Every elementary school teacher has seen children struggle with subtraction. From these struggles, attitudes of “I’m not good at math” emerge. Our team recently worked with students on the concept of subtraction. We presented situations in which students would count out 23 cubes, hide them, and then remove some of the cubes. The students were then asked to think about how many were left. Many of them struggled, unable to accurately find a solution. There appeared to be a general inability to make sense of the problem. But we did have students that were able to solve the problem. Some in ways that surprised us.
In my last blog post, I introduced Dan, a third grade student, who was asked how many cubes were left after removing 5 from a pile of 23. He counted backwards, ”23, 22, 21, 20, 19,” while lifting five fingers, and then stated there were 18 left. Why would he do it that way? For us (adults) it seemed easier to count backwards 22, 21, 20, 19, 18 with the last number word spoken being the answer. His description gave us insight into his thinking. Dan showed an understanding of 19 to 23 as a set of counting acts that can be removed from the larger set of 1 to 23. He showed an ability to think of 23 as a number composed of 18 and 5. Notably, he could do this without actually counting the remaining cubes. He was able to think about the cubes in his mind and mentally operate on them to achieve the answer.
Jean Piaget, an esteemed researcher in childhood development, described mental operations as the ability to accurately imagine the consequences of something happening without it actually happening. During mental operations, children imagine “what if” situations. These mental operations were developed through Dan’s experiences of counting forward and backward. In the course of his activity, Dan is representing his past experiences of counting, uniting the counting acts 23 through 19 into a composite of 5 by monitoring his counting with fingers; 23 is 1, 22 is 2, 21 is 3…19 is 5. With the development of these mental operations, Dan can reason through these and other problems. Strategies of subtraction, often taught in classrooms (examples: subtract by breaking the subtrahend into two parts, use known subtraction facts, subtract in tens and ones, and add up) can be constructed in ways that continue to make sense for Dan. In doing so, the math becomes his, and for him his math makes sense.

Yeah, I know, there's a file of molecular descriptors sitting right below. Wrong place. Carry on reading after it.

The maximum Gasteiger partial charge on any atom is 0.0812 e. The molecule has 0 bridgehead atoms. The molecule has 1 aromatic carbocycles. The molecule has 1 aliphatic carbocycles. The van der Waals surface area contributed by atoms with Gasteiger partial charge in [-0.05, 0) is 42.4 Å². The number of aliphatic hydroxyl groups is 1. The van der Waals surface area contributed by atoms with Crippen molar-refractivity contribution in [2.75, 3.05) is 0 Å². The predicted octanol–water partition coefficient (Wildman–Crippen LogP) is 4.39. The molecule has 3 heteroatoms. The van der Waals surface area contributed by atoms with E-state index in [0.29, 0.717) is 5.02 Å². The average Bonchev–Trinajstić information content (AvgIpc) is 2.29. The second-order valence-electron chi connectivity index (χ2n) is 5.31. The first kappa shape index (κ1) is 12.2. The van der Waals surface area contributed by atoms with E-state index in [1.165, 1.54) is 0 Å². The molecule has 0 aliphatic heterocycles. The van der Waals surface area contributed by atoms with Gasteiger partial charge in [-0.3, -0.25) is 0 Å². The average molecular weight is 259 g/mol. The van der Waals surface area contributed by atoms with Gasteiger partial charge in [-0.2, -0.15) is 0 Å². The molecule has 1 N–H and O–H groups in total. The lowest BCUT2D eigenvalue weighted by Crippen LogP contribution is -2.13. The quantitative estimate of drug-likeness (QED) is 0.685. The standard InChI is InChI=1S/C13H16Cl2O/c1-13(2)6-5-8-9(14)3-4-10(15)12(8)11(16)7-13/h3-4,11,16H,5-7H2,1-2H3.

During a recent visit to our center, Dr. Les Steffe emphasized that teaching children subtraction should never be the goal of a teacher unless there is good reason to believe that their students have the ability to count forwards and backwards from at least twenty along with an ability to monitor their counting. Without these necessary mental operations, children will continue to struggle with subtraction, despite the teachers best efforts. Join us in future blog posts as we continue our work exploring children’s thinking in subtraction situations and how teachers can help them construct meaning in their mathematics.